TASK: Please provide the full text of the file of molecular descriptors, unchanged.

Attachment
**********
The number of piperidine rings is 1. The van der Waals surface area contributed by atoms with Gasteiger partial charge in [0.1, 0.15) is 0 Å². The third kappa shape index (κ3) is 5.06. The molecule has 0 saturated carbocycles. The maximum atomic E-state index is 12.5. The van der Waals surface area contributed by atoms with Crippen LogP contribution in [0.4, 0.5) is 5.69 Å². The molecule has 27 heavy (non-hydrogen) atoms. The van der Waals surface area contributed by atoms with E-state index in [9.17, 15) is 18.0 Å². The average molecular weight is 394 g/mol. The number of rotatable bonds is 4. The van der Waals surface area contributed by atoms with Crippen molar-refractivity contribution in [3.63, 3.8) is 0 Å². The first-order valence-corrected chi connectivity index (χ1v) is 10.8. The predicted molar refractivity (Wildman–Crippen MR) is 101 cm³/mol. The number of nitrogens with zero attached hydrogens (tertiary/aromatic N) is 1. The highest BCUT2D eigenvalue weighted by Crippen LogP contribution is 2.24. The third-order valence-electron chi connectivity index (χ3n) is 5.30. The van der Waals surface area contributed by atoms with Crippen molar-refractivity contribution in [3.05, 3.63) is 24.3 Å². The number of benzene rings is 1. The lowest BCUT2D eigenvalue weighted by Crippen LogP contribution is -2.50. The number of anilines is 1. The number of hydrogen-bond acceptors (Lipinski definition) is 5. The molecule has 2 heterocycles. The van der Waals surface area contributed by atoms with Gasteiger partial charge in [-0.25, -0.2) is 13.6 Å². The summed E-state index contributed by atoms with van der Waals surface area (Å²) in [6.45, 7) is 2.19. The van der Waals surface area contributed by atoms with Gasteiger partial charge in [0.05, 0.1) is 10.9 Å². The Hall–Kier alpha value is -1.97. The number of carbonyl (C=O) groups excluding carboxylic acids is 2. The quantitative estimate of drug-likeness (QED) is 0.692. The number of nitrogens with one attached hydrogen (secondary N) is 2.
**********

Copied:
The number of piperidine rings is 1. The van der Waals surface area contributed by atoms with Gasteiger partial charge in [0.1, 0.15) is 0 Å². The third kappa shape index (κ3) is 5.06. The molecule has 0 saturated carbocycles. The maximum atomic E-state index is 12.5. The van der Waals surface area contributed by atoms with Crippen LogP contribution in [0.4, 0.5) is 5.69 Å². The molecule has 27 heavy (non-hydrogen) atoms. The van der Waals surface area contributed by atoms with E-state index in [9.17, 15) is 18.0 Å². The average molecular weight is 394 g/mol. The number of rotatable bonds is 4. The van der Waals surface area contributed by atoms with Crippen molar-refractivity contribution in [3.63, 3.8) is 0 Å². The first-order valence-corrected chi connectivity index (χ1v) is 10.8. The predicted molar refractivity (Wildman–Crippen MR) is 101 cm³/mol. The number of nitrogens with zero attached hydrogens (tertiary/aromatic N) is 1. The highest BCUT2D eigenvalue weighted by Crippen LogP contribution is 2.24. The third-order valence-electron chi connectivity index (χ3n) is 5.30. The van der Waals surface area contributed by atoms with Crippen molar-refractivity contribution in [3.05, 3.63) is 24.3 Å². The number of benzene rings is 1. The lowest BCUT2D eigenvalue weighted by Crippen LogP contribution is -2.50. The number of anilines is 1. The number of hydrogen-bond acceptors (Lipinski definition) is 5. The molecule has 2 heterocycles. The van der Waals surface area contributed by atoms with Gasteiger partial charge in [-0.25, -0.2) is 13.6 Å². The summed E-state index contributed by atoms with van der Waals surface area (Å²) in [6.45, 7) is 2.19. The van der Waals surface area contributed by atoms with Gasteiger partial charge in [0.05, 0.1) is 10.9 Å². The Hall–Kier alpha value is -1.97. The number of carbonyl (C=O) groups excluding carboxylic acids is 2. The quantitative estimate of drug-likeness (QED) is 0.692. The number of nitrogens with one attached hydrogen (secondary N) is 2.